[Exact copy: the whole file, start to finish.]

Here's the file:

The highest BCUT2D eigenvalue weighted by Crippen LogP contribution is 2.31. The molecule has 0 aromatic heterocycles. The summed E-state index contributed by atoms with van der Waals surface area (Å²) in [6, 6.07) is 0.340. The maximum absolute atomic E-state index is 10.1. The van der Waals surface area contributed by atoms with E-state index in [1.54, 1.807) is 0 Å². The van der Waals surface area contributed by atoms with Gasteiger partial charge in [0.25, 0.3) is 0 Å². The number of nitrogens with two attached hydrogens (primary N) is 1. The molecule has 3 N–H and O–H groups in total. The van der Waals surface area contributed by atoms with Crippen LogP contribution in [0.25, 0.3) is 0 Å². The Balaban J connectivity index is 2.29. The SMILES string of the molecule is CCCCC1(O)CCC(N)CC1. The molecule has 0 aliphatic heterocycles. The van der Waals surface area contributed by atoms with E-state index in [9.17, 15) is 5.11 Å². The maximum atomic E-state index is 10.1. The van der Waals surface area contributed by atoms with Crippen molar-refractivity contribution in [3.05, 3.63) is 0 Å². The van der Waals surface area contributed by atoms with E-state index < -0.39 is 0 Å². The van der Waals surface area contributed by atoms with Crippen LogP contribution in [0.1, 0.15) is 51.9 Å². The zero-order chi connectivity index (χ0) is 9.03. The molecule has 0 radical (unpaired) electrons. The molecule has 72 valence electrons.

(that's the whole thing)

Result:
The highest BCUT2D eigenvalue weighted by Crippen LogP contribution is 2.31. The molecule has 0 aromatic heterocycles. The summed E-state index contributed by atoms with van der Waals surface area (Å²) in [6, 6.07) is 0.340. The maximum absolute atomic E-state index is 10.1. The van der Waals surface area contributed by atoms with E-state index in [1.54, 1.807) is 0 Å². The van der Waals surface area contributed by atoms with Gasteiger partial charge in [0.25, 0.3) is 0 Å². The number of nitrogens with two attached hydrogens (primary N) is 1. The molecule has 3 N–H and O–H groups in total. The van der Waals surface area contributed by atoms with Crippen LogP contribution in [0.25, 0.3) is 0 Å². The Balaban J connectivity index is 2.29. The SMILES string of the molecule is CCCCC1(O)CCC(N)CC1. The molecule has 0 aliphatic heterocycles. The van der Waals surface area contributed by atoms with E-state index in [9.17, 15) is 5.11 Å². The maximum atomic E-state index is 10.1. The van der Waals surface area contributed by atoms with Crippen molar-refractivity contribution in [3.05, 3.63) is 0 Å². The van der Waals surface area contributed by atoms with E-state index < -0.39 is 0 Å². The van der Waals surface area contributed by atoms with Crippen LogP contribution in [0.1, 0.15) is 51.9 Å². The zero-order chi connectivity index (χ0) is 9.03. The molecule has 0 radical (unpaired) electrons. The molecule has 72 valence electrons.